Every year about this time, one can hear a murmur across our neighborhood that is almost like a religious chant: "This year I will plant a beautiful garden. This year I will grow a beautiful garden. This year I will harvest a beautiful garden."
From the time of my first pitiful garden, I have hearkened to this yearly garden mantra. And each year despite my dismal failures of the previous year, I determine once again, "This year my garden will produce ... something."
But every year it is the same. The harvest from my garden is at best sporadic. I have a few peas by early July the sun scorches the rest. We harvest green tomatoes in September, but by then the quail have helped themselves to everything else remotely green. And I rely on charitable or desperate neighbors for my zucchini supply.
It occurred to me that many aspects of life are like my attempts at gardening. Each year I hear myself say, "This year I will get my year's supply of food storage. This year we will have family scripture study and more meaningful family home evenings. This year I will exercise three times a week. This year I will organize my home. This year I will attend the temple regularly. This year we will be to church on time with everyone wearing appropriate footwear."
But there is not room enough in my "garden" for endless varieties of "plants." So I try to find the secret of a well-cultivated life. I read books by the experts and buy the latest tools in home management. I talk with friends who share my desires and frustrations. I look at my neighbor and his five mature children flourishing on their own and wonder how he and his wife did it.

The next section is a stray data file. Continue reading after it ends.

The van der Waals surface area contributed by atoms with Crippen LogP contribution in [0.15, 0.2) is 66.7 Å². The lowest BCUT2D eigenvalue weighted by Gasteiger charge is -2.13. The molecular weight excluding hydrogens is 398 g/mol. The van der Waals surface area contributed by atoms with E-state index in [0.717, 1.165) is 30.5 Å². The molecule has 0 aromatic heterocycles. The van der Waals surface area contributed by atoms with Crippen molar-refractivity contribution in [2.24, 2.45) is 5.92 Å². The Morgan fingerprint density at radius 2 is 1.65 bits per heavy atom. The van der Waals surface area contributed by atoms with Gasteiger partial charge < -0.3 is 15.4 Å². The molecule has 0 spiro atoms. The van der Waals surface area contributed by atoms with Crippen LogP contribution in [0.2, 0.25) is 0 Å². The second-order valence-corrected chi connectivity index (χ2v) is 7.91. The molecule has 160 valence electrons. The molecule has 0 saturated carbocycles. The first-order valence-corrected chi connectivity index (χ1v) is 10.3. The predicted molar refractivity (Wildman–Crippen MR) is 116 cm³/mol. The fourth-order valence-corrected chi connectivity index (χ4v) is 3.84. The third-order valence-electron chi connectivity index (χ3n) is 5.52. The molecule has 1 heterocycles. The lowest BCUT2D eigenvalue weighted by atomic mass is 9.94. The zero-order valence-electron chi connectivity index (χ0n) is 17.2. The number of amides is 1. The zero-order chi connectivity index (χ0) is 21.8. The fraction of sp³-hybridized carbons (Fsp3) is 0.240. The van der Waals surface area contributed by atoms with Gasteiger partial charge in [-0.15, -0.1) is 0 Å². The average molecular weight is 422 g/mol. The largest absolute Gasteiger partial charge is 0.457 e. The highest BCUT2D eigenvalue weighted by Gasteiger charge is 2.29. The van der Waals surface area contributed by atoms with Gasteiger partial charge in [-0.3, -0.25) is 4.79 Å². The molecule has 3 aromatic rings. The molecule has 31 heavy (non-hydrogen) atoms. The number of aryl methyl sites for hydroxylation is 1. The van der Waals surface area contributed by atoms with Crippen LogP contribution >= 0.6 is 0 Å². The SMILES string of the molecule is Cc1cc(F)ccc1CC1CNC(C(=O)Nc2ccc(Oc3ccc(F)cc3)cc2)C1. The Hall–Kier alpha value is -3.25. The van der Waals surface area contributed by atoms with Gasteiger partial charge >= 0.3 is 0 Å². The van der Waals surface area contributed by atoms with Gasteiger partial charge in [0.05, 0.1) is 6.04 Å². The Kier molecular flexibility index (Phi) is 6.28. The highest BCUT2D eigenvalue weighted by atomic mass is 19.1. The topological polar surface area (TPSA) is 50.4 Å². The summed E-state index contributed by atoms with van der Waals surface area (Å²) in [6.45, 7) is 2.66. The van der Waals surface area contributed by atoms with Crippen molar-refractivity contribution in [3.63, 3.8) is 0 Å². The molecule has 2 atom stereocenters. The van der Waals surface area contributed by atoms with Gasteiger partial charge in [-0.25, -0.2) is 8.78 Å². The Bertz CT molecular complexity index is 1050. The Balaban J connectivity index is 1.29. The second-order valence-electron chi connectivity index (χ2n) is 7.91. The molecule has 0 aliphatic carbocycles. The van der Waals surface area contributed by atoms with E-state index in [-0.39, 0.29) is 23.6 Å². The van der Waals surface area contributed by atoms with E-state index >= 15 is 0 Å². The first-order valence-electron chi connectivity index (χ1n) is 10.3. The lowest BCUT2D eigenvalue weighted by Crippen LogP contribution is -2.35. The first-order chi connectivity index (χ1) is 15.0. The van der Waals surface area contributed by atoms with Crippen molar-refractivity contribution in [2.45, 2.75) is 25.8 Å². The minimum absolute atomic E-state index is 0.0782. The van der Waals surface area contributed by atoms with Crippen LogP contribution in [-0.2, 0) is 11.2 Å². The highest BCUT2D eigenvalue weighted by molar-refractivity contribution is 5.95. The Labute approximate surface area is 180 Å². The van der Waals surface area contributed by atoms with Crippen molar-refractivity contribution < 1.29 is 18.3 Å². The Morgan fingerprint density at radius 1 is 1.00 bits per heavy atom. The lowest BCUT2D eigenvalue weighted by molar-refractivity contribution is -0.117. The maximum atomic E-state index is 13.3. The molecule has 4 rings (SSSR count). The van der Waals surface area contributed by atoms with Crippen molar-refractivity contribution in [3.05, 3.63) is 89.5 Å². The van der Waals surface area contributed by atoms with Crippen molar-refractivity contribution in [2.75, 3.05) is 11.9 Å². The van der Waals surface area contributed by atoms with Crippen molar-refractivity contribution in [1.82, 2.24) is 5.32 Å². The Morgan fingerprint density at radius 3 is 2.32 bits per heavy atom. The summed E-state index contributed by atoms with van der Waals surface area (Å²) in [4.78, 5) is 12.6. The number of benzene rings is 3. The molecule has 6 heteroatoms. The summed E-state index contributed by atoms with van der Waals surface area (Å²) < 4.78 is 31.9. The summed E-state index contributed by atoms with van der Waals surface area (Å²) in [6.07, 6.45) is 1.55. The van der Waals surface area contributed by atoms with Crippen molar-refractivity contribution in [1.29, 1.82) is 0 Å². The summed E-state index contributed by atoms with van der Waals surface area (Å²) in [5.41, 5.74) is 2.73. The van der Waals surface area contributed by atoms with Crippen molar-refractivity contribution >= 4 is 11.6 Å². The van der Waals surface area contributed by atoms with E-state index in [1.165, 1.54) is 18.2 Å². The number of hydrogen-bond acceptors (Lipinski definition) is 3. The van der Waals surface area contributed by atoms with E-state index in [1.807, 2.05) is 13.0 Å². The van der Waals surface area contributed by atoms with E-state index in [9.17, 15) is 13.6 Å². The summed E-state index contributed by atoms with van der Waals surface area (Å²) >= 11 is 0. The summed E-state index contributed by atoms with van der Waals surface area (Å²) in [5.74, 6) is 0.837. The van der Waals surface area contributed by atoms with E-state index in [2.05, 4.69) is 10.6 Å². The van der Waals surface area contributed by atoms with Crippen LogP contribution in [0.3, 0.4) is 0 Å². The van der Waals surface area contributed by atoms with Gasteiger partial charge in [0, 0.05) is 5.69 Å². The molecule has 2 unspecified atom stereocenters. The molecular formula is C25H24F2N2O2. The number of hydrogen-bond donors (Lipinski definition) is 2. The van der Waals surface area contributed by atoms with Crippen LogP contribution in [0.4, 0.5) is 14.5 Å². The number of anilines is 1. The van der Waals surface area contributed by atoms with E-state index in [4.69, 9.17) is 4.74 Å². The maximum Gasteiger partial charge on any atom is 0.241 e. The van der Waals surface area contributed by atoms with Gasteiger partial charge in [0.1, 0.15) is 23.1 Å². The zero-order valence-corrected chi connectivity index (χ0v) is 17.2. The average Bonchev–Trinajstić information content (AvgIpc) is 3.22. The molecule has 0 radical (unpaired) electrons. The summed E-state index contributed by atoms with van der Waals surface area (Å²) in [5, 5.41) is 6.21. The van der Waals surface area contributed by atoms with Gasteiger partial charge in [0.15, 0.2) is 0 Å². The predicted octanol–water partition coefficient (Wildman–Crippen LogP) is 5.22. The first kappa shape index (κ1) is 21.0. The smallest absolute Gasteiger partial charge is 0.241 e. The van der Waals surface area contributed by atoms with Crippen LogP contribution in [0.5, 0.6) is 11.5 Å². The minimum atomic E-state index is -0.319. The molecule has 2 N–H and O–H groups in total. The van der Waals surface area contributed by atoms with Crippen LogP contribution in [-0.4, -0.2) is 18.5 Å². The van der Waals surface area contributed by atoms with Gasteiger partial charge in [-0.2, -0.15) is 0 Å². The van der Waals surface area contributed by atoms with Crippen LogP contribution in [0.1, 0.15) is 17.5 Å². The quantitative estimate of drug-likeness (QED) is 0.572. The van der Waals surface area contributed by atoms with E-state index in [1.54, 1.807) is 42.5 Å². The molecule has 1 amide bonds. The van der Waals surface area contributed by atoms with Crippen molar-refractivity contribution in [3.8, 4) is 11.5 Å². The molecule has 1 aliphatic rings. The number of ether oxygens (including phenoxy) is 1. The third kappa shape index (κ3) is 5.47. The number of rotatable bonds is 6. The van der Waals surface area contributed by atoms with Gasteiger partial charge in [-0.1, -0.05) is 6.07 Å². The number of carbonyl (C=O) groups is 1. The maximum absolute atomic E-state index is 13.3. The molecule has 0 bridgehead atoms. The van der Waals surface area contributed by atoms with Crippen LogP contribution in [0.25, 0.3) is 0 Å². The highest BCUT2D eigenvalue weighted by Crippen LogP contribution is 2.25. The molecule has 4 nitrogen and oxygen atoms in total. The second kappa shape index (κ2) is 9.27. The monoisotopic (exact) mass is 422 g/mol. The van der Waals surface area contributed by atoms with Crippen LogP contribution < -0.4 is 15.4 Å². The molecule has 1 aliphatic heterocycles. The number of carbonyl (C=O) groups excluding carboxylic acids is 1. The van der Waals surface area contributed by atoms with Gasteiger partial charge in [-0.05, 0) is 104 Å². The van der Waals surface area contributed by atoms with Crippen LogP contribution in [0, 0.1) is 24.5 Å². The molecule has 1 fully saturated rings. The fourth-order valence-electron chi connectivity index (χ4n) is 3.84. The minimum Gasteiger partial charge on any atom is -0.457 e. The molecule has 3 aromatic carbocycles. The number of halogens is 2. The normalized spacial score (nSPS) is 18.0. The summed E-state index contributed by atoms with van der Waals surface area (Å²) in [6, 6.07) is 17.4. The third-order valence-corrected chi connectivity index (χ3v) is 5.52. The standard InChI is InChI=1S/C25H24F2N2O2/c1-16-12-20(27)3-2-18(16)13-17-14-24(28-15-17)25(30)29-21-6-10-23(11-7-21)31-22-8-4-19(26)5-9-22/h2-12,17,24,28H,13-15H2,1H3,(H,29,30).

I suppose if President Monson saw me struggle with the small plot of earth life I tend, he would quote the words of his friend, President Gordon B. Hinckley: "I hope you will not nag yourselves with thoughts of failure, I hope you will not try to set goals far beyond your capacity to achieve. I hope you will simply do what you can do in the best way you know how. If you do so, you will witness miracles come to pass."
So I roll up my sleeves, don my work gloves and garden every season of my life. I keep planting tiny seeds and trust the law of the harvest. But I think real growth comes in quieter moments.
Each week as I take the sacrament, I look at my children planted in the row beside me and I drink the water. I say to myself, "This week I will grow patient as I serve them. This week I will cultivate my own gratitude for the Atonement. This week I will find quiet ways to plant my love of the Savior in their hearts."Then the master of the harvest will turn my efforts into a "well of water springing up into everlasting life." And some day together we will harvest the sweet fruit that is "desirable above all other fruit."
Maria M. Price lives in Bountiful.